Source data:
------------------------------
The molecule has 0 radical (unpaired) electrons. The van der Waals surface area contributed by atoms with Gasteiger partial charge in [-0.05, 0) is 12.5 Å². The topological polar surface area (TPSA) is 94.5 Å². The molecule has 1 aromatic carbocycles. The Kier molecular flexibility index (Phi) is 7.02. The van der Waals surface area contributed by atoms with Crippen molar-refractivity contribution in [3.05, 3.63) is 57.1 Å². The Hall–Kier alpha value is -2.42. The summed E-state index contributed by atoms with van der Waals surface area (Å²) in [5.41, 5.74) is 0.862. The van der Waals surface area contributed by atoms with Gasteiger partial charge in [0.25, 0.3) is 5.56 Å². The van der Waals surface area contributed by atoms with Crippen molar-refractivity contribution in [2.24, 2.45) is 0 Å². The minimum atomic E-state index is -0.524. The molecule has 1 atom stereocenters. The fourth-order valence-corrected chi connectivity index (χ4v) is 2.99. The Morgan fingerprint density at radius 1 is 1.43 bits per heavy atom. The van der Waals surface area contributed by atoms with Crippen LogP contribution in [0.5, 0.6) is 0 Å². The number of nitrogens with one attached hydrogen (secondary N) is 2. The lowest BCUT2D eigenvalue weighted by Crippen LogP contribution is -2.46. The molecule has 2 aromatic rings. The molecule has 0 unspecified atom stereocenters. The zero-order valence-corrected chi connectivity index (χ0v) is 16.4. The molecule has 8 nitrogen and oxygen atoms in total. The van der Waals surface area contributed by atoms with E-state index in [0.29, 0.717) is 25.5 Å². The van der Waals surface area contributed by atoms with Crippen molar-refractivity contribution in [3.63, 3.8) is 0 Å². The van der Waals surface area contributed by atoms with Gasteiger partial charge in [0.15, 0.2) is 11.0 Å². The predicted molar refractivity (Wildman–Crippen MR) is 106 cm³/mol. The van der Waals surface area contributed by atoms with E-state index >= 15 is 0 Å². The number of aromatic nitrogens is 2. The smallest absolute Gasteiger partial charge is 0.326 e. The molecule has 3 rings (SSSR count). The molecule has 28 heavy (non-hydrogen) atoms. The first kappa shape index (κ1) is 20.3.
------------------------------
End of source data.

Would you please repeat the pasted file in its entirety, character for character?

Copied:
The molecule has 0 radical (unpaired) electrons. The van der Waals surface area contributed by atoms with Gasteiger partial charge in [-0.05, 0) is 12.5 Å². The topological polar surface area (TPSA) is 94.5 Å². The molecule has 1 aromatic carbocycles. The Kier molecular flexibility index (Phi) is 7.02. The van der Waals surface area contributed by atoms with Crippen molar-refractivity contribution in [3.05, 3.63) is 57.1 Å². The Hall–Kier alpha value is -2.42. The summed E-state index contributed by atoms with van der Waals surface area (Å²) in [5.41, 5.74) is 0.862. The van der Waals surface area contributed by atoms with Gasteiger partial charge in [0.25, 0.3) is 5.56 Å². The van der Waals surface area contributed by atoms with Crippen molar-refractivity contribution in [2.24, 2.45) is 0 Å². The minimum atomic E-state index is -0.524. The molecule has 1 atom stereocenters. The fourth-order valence-corrected chi connectivity index (χ4v) is 2.99. The Morgan fingerprint density at radius 1 is 1.43 bits per heavy atom. The van der Waals surface area contributed by atoms with Crippen LogP contribution in [0.5, 0.6) is 0 Å². The number of nitrogens with one attached hydrogen (secondary N) is 2. The lowest BCUT2D eigenvalue weighted by Crippen LogP contribution is -2.46. The molecule has 2 aromatic rings. The molecule has 0 unspecified atom stereocenters. The zero-order valence-corrected chi connectivity index (χ0v) is 16.4. The molecule has 8 nitrogen and oxygen atoms in total. The van der Waals surface area contributed by atoms with E-state index in [0.29, 0.717) is 25.5 Å². The van der Waals surface area contributed by atoms with Crippen molar-refractivity contribution in [3.63, 3.8) is 0 Å². The van der Waals surface area contributed by atoms with Gasteiger partial charge in [0.15, 0.2) is 11.0 Å². The predicted molar refractivity (Wildman–Crippen MR) is 106 cm³/mol. The van der Waals surface area contributed by atoms with E-state index >= 15 is 0 Å². The number of aromatic nitrogens is 2. The smallest absolute Gasteiger partial charge is 0.326 e. The molecule has 3 rings (SSSR count). The molecule has 28 heavy (non-hydrogen) atoms. The first kappa shape index (κ1) is 20.3.